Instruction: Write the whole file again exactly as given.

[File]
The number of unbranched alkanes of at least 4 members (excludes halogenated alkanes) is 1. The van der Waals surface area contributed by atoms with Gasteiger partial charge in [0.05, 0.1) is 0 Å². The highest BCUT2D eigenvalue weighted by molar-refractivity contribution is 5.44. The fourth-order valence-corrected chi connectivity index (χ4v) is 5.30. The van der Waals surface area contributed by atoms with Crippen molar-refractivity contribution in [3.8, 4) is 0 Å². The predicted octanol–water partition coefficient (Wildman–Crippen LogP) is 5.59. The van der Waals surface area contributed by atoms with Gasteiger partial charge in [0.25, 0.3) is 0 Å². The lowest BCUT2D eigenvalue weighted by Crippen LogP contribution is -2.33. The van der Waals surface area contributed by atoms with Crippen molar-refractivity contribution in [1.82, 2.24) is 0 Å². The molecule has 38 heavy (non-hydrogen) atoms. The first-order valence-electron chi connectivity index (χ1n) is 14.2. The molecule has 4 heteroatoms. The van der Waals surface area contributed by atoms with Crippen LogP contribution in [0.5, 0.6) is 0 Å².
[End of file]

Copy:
The number of unbranched alkanes of at least 4 members (excludes halogenated alkanes) is 1. The van der Waals surface area contributed by atoms with Gasteiger partial charge in [0.05, 0.1) is 0 Å². The highest BCUT2D eigenvalue weighted by molar-refractivity contribution is 5.44. The fourth-order valence-corrected chi connectivity index (χ4v) is 5.30. The van der Waals surface area contributed by atoms with Crippen molar-refractivity contribution in [3.8, 4) is 0 Å². The predicted octanol–water partition coefficient (Wildman–Crippen LogP) is 5.59. The van der Waals surface area contributed by atoms with Gasteiger partial charge in [0.25, 0.3) is 0 Å². The lowest BCUT2D eigenvalue weighted by Crippen LogP contribution is -2.33. The van der Waals surface area contributed by atoms with Crippen molar-refractivity contribution in [1.82, 2.24) is 0 Å². The molecule has 38 heavy (non-hydrogen) atoms. The first-order valence-electron chi connectivity index (χ1n) is 14.2. The molecule has 4 heteroatoms. The van der Waals surface area contributed by atoms with Crippen LogP contribution in [0.5, 0.6) is 0 Å².